Hermiston is moving forward with forming its own natural gas utility after a victory in court.
The city council voted Monday for the city to hire an engineer and begin mapping out a strategy for creating the utility.
“We need to seek some expertise to help us come up with some better numbers,” city manager Byron Smith said.
The city formed the utility in name only on Aug. 25, 2014, but the move was immediately challenged in court by Cascade Natural Gas, the city’s current natural gas provider. In March the Umatilla Circuit Court upheld the city’s legal right to form the utility and on April 27 the deadline passed for Cascade Natural Gas to file an appeal.
The city’s current plan would be to limit the utility to serving the industrial land south of Hermiston, leaving Cascade Natural Gas to continue serving residents in town. Assistant city manager Mark Morgan said until a new gas pipeline gets built the Cook Industrial Site — the city’s prime industrial land — can’t accommodate any business that uses natural gas.
“Right now that southern industrial area is simply maxed out on gas,” he said.
Smith said the issue has already prevented a potential developer from bringing 250 jobs to the area because the natural gas it needed to heat its warehouse wasn’t available.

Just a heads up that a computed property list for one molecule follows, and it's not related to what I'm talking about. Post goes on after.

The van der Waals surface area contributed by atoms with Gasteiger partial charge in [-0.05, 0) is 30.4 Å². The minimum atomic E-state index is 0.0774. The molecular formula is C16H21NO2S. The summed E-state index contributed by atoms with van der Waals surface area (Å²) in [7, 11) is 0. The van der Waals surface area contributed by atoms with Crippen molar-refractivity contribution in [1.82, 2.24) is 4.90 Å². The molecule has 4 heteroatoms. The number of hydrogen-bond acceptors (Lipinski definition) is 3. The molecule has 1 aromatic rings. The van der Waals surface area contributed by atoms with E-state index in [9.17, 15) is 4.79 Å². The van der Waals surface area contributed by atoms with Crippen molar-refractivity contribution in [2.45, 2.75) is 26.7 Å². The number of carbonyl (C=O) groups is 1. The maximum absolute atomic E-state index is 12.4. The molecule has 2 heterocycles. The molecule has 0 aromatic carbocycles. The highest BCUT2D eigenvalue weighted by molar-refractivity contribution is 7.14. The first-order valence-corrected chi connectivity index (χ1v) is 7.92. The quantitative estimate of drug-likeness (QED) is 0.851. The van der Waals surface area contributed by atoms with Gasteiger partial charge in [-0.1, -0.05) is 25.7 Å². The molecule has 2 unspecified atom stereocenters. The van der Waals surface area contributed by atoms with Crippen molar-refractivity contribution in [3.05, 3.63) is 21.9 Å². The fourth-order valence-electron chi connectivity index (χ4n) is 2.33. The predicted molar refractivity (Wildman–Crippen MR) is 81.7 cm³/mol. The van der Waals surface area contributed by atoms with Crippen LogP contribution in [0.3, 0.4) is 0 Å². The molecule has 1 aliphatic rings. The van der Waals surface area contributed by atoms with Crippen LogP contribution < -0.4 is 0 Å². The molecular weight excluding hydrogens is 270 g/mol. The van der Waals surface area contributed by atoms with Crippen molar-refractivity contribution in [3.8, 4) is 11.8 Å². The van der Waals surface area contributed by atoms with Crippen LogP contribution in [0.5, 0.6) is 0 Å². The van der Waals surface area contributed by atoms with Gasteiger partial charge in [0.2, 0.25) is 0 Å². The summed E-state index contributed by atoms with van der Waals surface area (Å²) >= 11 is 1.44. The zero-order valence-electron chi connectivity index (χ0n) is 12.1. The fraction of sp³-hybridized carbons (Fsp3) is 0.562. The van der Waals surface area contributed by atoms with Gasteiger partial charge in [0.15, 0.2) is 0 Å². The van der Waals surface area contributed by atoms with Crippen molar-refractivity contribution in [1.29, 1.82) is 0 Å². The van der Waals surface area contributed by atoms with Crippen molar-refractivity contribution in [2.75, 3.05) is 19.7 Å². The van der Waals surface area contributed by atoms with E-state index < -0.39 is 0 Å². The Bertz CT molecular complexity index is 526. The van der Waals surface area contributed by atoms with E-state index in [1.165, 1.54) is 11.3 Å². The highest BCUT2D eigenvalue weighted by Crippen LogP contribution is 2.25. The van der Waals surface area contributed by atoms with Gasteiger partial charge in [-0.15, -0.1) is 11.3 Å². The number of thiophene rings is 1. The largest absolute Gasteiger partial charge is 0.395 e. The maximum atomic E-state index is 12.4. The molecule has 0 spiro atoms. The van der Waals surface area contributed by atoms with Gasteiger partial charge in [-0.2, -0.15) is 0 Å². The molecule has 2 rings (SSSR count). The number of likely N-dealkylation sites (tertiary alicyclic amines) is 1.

The natural gas problem also caused DuPont Pioneer to halt a planned multi-million-dollar expansion in Hermiston last year, which is what started the city on the path to getting into the natural gas business. Originally the company was told by Cascade Natural Gas that the infrastructure needed to serve the expansion would cost $450,000, causing the company to select Hermiston for its expansion, but later Cascade Natural Gas said there had been a mathematical error and the upgrade would actually cost $2.3 million.
If the city and developers had to bear the whole cost of the construction but Cascade Natural Gas would end up owning the infrastructure, the city reasoned, then why not create a municipal utility so the city would have ownership of the pipeline and could reap all of the profits from it?
Right now the city has a rough estimate of $3.2 million for construction of the transmission line, but hiring an engineer as approved by the city council Monday will allow the council to put together a better cost-benefit analysis for the creation of the utility.
Smith said city staff have been looking into grants and other state funding options. When the city formed Hermiston Energy Services, its municipal electric utility, it paid for the initial formation with bonds that are being paid off using the revenue from customers’ electricity bills. He said something similar would likely take place with the natural gas utility.
Cascade Natural Gas spokesman Mark Hanson said the company did not file an appeal to the circuit court decision allowing Hermiston to proceed on the advice of its legal council, and moving forward it will “continue to focus on providing safe and reliable service to our natural gas customers in Hermiston.”
Contact Jade McDowell at firstname.lastname@example.org or 541-564-4536.